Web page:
Review: Samurai Warriors: Chronicles for 3DS

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Samurai Warriors: ChroniclesTitle: Samurai Warriors: Chronicles
Price: $39.99 each
System: Nintendo 3DS
Release Date: March 27, 2011
Publisher (Developer): TECMO KOEI (Omega Force)
ESRB Rating: “T” for alcohol reference, mild language and violence
Pros: Excellent graphics and character art, huge battles, great mix of action and strategy,
Cons: Repetitive, fighting is mostly about button mashing, muddy interface, can’t skip level introductions, level grinding required
Overall Score: One thumb up and one thumb down, 77/100, C+, **1/2 out of 5

Getting right to it, I greatly enjoyed Samurai Warriors: Chronicles, but perhaps for the wrong reasons. The game has its problems, yes, and depending upon what you expect, they may be significant enough for you to bide your time with Face Raiders until that title you really wanted at the 3DS’s launch is finally available. But if you come into Samurai Warriors: Chronicles with the proper (or, in my case, no) expectations, you may be pleasantly surprised.

Samurai Warriors: Chronicles

Was ancient Japan always this pretty?

Samurai Warriors: Chronicles is easily the best looking Nintendo handheld game I’ve ever played. The massive levels make excellent use of the widescreen display, creating a cinematic effect normally reserved for the PSP or iPhone. More importantly (for my personal preferences, anyway), the characters during gameplay and in cut scenes look like actual people… above the age of 14! Whether this is because Omega Force prefers for their warriors to be (gasp!) adults or because the graphics capabilities of the 3DS warrant such a change, I hope this is something we see more of.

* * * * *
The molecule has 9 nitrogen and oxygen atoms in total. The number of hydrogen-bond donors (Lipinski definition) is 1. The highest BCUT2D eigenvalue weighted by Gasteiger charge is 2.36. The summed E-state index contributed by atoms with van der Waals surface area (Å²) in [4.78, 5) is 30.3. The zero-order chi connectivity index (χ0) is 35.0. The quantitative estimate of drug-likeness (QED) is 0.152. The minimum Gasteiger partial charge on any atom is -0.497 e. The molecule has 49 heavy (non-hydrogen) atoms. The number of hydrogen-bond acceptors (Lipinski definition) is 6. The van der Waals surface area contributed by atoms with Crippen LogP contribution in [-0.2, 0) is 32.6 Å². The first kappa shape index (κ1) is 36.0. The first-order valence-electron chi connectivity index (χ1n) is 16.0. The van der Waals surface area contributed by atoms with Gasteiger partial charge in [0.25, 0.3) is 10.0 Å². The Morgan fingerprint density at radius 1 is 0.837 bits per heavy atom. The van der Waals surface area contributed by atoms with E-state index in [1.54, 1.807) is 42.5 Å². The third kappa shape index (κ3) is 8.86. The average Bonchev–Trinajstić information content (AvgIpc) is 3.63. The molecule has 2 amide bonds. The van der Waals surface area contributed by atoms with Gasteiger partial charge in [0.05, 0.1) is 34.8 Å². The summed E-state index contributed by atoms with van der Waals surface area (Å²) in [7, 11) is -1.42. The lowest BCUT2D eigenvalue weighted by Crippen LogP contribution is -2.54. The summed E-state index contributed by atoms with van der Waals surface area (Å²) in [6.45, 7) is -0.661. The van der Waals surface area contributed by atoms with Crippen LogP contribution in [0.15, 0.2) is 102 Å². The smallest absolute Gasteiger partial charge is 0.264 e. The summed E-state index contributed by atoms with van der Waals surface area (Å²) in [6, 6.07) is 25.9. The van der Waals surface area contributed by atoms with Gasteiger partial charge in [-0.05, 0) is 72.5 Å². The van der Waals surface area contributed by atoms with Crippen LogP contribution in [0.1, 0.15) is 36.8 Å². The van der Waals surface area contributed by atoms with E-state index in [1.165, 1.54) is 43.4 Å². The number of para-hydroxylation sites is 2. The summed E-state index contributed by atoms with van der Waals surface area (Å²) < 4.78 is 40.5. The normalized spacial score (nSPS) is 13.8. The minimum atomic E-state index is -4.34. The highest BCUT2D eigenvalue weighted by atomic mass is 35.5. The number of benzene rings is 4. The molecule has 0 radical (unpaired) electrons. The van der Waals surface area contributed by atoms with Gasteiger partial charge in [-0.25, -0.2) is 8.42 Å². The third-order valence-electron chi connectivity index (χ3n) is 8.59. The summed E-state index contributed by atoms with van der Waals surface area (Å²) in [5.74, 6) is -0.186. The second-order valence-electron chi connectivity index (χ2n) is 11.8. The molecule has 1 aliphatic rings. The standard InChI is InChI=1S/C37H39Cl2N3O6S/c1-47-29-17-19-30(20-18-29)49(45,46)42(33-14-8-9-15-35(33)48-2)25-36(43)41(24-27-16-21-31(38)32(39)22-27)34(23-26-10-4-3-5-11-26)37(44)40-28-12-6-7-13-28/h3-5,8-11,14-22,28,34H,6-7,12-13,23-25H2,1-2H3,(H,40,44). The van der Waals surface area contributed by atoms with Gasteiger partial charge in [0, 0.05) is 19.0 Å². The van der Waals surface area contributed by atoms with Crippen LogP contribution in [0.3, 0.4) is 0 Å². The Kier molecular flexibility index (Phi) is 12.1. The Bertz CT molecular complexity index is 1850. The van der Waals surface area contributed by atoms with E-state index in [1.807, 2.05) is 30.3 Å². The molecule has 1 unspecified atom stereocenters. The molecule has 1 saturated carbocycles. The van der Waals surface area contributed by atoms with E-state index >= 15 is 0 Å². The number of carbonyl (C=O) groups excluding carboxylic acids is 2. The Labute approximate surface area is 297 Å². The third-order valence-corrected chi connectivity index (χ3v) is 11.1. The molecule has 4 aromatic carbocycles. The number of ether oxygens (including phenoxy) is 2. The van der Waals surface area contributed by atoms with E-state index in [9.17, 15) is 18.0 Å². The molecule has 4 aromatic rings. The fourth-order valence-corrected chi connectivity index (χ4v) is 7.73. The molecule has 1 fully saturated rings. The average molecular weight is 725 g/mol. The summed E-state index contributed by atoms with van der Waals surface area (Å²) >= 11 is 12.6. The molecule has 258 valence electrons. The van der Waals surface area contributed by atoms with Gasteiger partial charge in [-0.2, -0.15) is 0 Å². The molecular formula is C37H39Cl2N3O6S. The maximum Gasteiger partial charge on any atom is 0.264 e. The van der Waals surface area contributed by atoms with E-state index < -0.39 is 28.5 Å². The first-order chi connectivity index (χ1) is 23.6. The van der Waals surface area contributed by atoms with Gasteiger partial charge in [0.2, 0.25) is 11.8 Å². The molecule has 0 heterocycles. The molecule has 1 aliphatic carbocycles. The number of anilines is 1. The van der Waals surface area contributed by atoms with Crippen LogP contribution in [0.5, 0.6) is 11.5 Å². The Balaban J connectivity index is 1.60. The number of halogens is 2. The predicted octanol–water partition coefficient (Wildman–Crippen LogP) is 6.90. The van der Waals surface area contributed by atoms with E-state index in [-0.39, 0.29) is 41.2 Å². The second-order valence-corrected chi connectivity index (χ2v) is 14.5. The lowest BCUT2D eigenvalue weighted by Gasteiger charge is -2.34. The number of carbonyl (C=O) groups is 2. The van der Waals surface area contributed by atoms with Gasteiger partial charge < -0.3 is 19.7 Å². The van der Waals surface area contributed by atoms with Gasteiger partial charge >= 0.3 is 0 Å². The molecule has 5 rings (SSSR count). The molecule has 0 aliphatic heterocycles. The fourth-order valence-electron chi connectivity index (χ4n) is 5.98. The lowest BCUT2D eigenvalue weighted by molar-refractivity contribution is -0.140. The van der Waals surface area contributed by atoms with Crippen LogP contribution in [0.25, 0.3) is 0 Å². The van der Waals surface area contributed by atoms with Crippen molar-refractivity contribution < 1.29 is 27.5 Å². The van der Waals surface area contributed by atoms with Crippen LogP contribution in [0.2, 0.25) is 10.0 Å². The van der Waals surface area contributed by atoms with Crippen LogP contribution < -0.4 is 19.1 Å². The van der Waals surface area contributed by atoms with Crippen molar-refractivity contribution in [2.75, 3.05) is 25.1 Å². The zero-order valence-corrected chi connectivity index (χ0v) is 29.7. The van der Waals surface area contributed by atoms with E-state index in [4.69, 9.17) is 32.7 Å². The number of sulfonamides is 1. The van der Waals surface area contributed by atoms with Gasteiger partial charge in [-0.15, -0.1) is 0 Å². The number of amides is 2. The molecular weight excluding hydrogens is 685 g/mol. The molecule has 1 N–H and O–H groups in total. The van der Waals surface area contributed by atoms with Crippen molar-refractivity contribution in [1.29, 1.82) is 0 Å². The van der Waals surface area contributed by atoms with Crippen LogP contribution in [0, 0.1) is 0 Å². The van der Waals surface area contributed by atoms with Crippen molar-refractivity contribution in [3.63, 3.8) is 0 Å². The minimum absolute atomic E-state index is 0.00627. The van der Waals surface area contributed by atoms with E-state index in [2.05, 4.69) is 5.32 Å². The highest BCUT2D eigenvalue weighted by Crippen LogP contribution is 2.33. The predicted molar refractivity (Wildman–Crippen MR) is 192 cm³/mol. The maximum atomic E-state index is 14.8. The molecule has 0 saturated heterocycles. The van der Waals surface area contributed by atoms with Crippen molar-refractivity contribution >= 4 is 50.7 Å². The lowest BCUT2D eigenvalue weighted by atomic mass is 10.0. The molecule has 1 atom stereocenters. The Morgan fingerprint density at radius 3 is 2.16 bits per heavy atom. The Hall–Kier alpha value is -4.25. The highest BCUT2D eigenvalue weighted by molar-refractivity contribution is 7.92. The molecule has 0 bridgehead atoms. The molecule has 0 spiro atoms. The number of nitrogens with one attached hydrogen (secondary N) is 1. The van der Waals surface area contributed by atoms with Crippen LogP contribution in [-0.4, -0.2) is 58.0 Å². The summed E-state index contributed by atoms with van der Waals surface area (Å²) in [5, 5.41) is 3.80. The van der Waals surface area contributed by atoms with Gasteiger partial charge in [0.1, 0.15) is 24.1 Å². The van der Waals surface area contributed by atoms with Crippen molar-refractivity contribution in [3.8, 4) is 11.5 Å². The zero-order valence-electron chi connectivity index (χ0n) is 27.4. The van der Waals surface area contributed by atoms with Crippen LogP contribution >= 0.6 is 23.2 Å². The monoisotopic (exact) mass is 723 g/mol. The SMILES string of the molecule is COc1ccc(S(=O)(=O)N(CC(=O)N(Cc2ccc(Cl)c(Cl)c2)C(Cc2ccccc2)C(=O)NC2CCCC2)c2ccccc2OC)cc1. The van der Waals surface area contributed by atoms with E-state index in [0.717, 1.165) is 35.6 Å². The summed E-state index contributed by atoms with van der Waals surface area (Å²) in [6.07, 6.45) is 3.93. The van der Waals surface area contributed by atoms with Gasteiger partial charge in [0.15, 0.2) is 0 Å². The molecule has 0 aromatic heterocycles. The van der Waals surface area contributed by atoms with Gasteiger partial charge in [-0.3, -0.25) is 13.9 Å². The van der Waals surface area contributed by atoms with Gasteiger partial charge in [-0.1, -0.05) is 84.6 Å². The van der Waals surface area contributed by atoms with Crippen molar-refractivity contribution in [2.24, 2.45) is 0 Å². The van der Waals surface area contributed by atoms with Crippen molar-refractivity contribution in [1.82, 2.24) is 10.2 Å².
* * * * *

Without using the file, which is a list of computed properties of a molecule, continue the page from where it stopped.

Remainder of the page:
And surprisingly, the 3D effect is quite interesting in not only the battles, but also the conversation segments between battles. There’s a good balance in the design, so the the 3D warriors still look like video game characters, and not those creepy, uncanny valley characters we get on other systems. That makesSamurai Warriors: Chronicles pleasant to look at throughout, and it does a great job of showing off the costume design, to which you can tell Omega Force paid a lot of attention.

Samurai Warriors: Chronicles

Can we quit playing dress-up and start fighting?

Yes, sorry. Samurai Warriors: Chronicles is set in the Warring States period of Japanese history, which apparently involved a lot of battles in which three or four super warriors fought hundreds of rather dumb guys who often took to sitting down on a battlefield. You play one of the smart warriors, thankfully, who’s on a “vision quest” of sorts to find his or her purpose. You do this by joining a lot of battles on whichever side seems to suit your purposes at the time. The computer controlled “captains” never seem to care for whom you’re fighting, they just dig that you’re good at it.

Although there is some strategy to the fighting combos, special attacks and such, it’s basically a matter of mashing the Y button to get the job done. The massive armies are easy to cut through, with only the enemy captains posing a real threat. I’ve read complaints about the enemy AI, but when you’re fighting dozens of enemy soldiers at one time, do you really want them to be smart?